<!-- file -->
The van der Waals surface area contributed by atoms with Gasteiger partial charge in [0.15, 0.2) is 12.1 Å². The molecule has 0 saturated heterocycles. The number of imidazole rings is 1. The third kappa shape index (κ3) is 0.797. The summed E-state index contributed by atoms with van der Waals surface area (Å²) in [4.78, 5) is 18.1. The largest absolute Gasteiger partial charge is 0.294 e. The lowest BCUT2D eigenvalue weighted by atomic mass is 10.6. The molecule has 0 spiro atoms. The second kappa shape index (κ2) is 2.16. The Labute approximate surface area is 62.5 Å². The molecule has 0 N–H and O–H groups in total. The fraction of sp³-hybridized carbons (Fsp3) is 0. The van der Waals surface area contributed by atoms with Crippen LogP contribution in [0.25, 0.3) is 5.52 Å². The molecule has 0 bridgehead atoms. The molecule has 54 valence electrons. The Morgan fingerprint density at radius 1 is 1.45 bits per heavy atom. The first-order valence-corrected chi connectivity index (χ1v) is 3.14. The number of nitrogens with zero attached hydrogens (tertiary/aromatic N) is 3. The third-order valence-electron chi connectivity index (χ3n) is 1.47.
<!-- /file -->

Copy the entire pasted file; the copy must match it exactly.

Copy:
The van der Waals surface area contributed by atoms with Gasteiger partial charge in [0.15, 0.2) is 12.1 Å². The molecule has 0 saturated heterocycles. The number of imidazole rings is 1. The third kappa shape index (κ3) is 0.797. The summed E-state index contributed by atoms with van der Waals surface area (Å²) in [4.78, 5) is 18.1. The largest absolute Gasteiger partial charge is 0.294 e. The lowest BCUT2D eigenvalue weighted by atomic mass is 10.6. The molecule has 0 spiro atoms. The second kappa shape index (κ2) is 2.16. The Labute approximate surface area is 62.5 Å². The molecule has 0 N–H and O–H groups in total. The fraction of sp³-hybridized carbons (Fsp3) is 0. The van der Waals surface area contributed by atoms with Crippen LogP contribution in [0.25, 0.3) is 5.52 Å². The molecule has 0 bridgehead atoms. The molecule has 54 valence electrons. The Morgan fingerprint density at radius 1 is 1.45 bits per heavy atom. The first-order valence-corrected chi connectivity index (χ1v) is 3.14. The number of nitrogens with zero attached hydrogens (tertiary/aromatic N) is 3. The third-order valence-electron chi connectivity index (χ3n) is 1.47.